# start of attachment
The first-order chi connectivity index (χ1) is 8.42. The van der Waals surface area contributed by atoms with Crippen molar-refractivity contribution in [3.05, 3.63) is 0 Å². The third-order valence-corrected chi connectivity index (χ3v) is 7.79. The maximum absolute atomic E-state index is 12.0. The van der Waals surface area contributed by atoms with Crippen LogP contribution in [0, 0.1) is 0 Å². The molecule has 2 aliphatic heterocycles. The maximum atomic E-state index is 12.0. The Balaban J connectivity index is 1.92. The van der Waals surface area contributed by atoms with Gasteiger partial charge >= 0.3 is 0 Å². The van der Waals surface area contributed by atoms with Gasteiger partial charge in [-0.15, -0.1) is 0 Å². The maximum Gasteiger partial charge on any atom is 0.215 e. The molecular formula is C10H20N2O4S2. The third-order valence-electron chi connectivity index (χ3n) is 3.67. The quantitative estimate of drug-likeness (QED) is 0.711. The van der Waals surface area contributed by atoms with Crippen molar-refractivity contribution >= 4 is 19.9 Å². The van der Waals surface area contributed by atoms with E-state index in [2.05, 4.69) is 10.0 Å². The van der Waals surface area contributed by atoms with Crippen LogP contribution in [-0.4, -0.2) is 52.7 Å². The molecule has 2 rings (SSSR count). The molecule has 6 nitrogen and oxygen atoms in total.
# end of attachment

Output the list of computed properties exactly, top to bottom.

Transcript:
The first-order chi connectivity index (χ1) is 8.42. The van der Waals surface area contributed by atoms with Crippen molar-refractivity contribution in [3.05, 3.63) is 0 Å². The third-order valence-corrected chi connectivity index (χ3v) is 7.79. The maximum absolute atomic E-state index is 12.0. The van der Waals surface area contributed by atoms with Crippen LogP contribution in [0, 0.1) is 0 Å². The molecule has 2 aliphatic heterocycles. The maximum atomic E-state index is 12.0. The Balaban J connectivity index is 1.92. The van der Waals surface area contributed by atoms with Gasteiger partial charge >= 0.3 is 0 Å². The van der Waals surface area contributed by atoms with Gasteiger partial charge in [-0.15, -0.1) is 0 Å². The maximum Gasteiger partial charge on any atom is 0.215 e. The molecular formula is C10H20N2O4S2. The third-order valence-electron chi connectivity index (χ3n) is 3.67. The quantitative estimate of drug-likeness (QED) is 0.711. The van der Waals surface area contributed by atoms with Crippen molar-refractivity contribution >= 4 is 19.9 Å². The van der Waals surface area contributed by atoms with E-state index in [2.05, 4.69) is 10.0 Å². The van der Waals surface area contributed by atoms with Crippen LogP contribution in [-0.4, -0.2) is 52.7 Å². The molecule has 2 rings (SSSR count). The molecule has 6 nitrogen and oxygen atoms in total.